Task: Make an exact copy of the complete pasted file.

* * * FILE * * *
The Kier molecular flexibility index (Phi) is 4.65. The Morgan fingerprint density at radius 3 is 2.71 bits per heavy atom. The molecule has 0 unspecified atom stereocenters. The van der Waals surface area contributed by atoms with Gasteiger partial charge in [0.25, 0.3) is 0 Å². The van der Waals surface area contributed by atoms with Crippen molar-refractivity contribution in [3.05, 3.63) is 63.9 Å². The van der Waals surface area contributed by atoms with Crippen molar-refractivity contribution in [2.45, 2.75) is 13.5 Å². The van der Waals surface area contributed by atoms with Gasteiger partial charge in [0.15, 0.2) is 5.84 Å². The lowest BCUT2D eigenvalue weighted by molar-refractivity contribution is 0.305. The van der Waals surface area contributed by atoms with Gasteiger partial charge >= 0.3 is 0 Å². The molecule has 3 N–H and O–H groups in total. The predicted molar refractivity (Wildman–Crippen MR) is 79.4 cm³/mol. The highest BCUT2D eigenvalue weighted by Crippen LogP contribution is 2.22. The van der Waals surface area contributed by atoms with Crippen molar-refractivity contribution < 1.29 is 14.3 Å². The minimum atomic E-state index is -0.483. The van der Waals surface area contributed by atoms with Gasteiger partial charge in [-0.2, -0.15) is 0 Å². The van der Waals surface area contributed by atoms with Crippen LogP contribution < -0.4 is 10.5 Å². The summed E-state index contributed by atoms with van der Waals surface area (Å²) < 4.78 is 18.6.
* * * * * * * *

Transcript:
The Kier molecular flexibility index (Phi) is 4.65. The Morgan fingerprint density at radius 3 is 2.71 bits per heavy atom. The molecule has 0 unspecified atom stereocenters. The van der Waals surface area contributed by atoms with Gasteiger partial charge in [0.25, 0.3) is 0 Å². The van der Waals surface area contributed by atoms with Crippen molar-refractivity contribution in [3.05, 3.63) is 63.9 Å². The van der Waals surface area contributed by atoms with Crippen molar-refractivity contribution in [2.45, 2.75) is 13.5 Å². The van der Waals surface area contributed by atoms with Gasteiger partial charge in [0.15, 0.2) is 5.84 Å². The lowest BCUT2D eigenvalue weighted by molar-refractivity contribution is 0.305. The van der Waals surface area contributed by atoms with Gasteiger partial charge >= 0.3 is 0 Å². The molecule has 3 N–H and O–H groups in total. The predicted molar refractivity (Wildman–Crippen MR) is 79.4 cm³/mol. The highest BCUT2D eigenvalue weighted by Crippen LogP contribution is 2.22. The van der Waals surface area contributed by atoms with Crippen molar-refractivity contribution < 1.29 is 14.3 Å². The minimum atomic E-state index is -0.483. The van der Waals surface area contributed by atoms with Gasteiger partial charge in [-0.2, -0.15) is 0 Å². The van der Waals surface area contributed by atoms with Crippen LogP contribution < -0.4 is 10.5 Å². The summed E-state index contributed by atoms with van der Waals surface area (Å²) < 4.78 is 18.6.